Accents and background noise are just two factors a speech recognizer needs to be robust to. Here are a few more:

  • Reverberation from varying the acoustic environment.
  • Artefacts from the hardware.
  • The codec used for the audio and compression artefacts.
  • The sample rate.
  • The age of the speaker.

Most people wouldn’t even notice the difference between an mp3 and a plain wav file. Before we claim human-level performance, speech recognizers need to be robust to these sources of variability as well.


You’ll notice the human-level error rate on benchmarks like Switchboard is actually quite high. If you were conversing with a friend and they misinterpreted 1 of every 20 words, you’d have a tough time communicating.

One reason for this is that the evaluation is done context-free. In real life we use many other cues to help us understand what someone is saying. Some examples of context that people use but speech recognizers don’t include:

  • The history of the conversation and the topic being discussed.
  • Visual cues of the person speaking including facial expressions and lip movement.
  • Prior knowledge about the person we are speaking with.

Currently, Android’s speech recognizer has knowledge of your contact list so it can recognize your friends’ names.4 The voice search in maps products uses geolocation to narrow down the possible points-of-interest you might be asking to navigate to.5

The accuracy of ASR systems definitely improves when incorporating this type of signal. But, we’ve just begun to scratch the surface on the type of context we can include and how it’s used.


The recent improvements in conversational speech are not deployable. When thinking about what makes a new speech algorithm deployable, it’s helpful to think in terms of latency and compute. The two are related, as algorithms which increase compute tend to increase latency. But for simplicity I’ll discuss each separately.

Latency: With latency, I mean the time from when the user is done speaking to when the transcription is complete. Low latency is a common product constraint in ASR. It can significantly impact the user experience. Latency requirements in the tens of milliseconds aren’t uncommon for ASR systems. While this may sound extreme, remember that producing the transcript is usually the first step in a series of expensive computations. For example in voice search the actual web-scale search has to be done after the speech recognition.

Bidirectional recurrent layers are a good example of a latency killing improvement. All the recent state-of-the-art results in conversational speech use them. The problem is we can’t compute anything after the first bidirectional layer until the user is done speaking. So the latency scales with the length of the utterance.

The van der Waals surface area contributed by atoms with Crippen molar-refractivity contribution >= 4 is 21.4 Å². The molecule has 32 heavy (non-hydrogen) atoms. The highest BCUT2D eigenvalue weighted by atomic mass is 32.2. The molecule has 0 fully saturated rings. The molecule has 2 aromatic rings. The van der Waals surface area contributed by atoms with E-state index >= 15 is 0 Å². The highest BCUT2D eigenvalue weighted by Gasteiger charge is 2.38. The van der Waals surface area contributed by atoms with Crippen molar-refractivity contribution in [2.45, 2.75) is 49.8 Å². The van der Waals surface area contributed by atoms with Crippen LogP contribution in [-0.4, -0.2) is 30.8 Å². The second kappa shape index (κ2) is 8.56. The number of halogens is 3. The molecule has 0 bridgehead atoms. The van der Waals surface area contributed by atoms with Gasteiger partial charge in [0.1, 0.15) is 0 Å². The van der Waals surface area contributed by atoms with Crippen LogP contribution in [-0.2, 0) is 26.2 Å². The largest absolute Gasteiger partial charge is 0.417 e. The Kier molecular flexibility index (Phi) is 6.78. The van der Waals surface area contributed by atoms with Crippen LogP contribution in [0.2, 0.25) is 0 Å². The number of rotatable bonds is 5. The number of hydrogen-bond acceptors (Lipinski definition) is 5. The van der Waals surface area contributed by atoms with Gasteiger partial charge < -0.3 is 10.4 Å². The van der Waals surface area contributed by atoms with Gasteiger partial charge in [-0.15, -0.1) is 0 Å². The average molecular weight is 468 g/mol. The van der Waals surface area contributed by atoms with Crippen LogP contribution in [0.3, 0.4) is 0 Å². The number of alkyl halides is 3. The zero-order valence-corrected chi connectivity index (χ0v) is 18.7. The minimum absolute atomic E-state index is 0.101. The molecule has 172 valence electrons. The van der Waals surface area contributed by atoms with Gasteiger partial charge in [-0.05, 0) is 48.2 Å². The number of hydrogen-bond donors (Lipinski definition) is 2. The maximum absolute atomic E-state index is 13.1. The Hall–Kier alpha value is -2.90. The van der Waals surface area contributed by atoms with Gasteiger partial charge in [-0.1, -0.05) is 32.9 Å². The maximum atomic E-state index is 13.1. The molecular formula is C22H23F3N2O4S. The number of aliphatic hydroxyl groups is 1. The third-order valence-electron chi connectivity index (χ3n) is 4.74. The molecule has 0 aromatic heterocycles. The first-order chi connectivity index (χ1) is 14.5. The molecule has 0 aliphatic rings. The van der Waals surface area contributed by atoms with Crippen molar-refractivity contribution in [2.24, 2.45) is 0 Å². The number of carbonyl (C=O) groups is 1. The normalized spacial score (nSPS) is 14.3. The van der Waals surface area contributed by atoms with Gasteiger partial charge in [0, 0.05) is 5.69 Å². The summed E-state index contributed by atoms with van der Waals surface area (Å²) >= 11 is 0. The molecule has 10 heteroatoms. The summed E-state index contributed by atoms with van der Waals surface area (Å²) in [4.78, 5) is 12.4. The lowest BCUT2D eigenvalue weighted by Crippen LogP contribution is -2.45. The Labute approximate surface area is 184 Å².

Left: With a forward only recurrence we can start computing the transcription immediately. Right: With a bidirectional recurrence we have to wait until all the speech arrives before beginning to compute the transcription.

A good way to efficiently incorporate future information in speech recognition is still an open problem.

Compute: The amount of computational power needed to transcribe an utterance is an economic constraint. We have to consider the bang-for-buck of every accuracy improvement to a speech recognizer. If an improvement doesn’t meet an economical threshold, then it can’t be deployed.

A classic example of a consistent improvement that never gets deployed is an ensemble. The 1% or 2% error reduction is rarely worth the 2-8x increase in compute. Modern RNN language models are also usually in this category since they are very expensive to use in a beam search; though I expect this will change in the future.

As a caveat, I’m not suggesting research which improves accuracy at great computational cost isn’t useful. We’ve seen the pattern of “first slow but accurate, then fast” work well before. The point is just that until an improvement is sufficiently fast, it’s not usable.

The Next Five Years

There are still many open and challenging problems in speech recognition. These include:

  • Broadening the capabilities to new domains, accents and far-field, low SNR speech.
  • Incorporating more context into the recognition process.
  • Diarisation and source-separation.
  • Semantic error rates and innovative methods for evaluating recognizers.
  • Super low-latency and efficient inference.

I look forward to the next five years of progress on these and other fronts.


Thanks to @mrhannun for useful feedback and edits.


Hacker News discussion.


  1. Just ask anyone with a Scottish accent

  2. These results are from Amodei et al, 2016. The accented speech comes from VoxForge. The noise-free and noisy speech comes from the third CHiME challenge. 

  3. Stolcke and Droppo, 2017 

  4. See Aleksic et al., 2015 for an example of how to improve contact name recognition. 

  5. See Chelba et al., 2015 for an example of how to incorporate speaker location.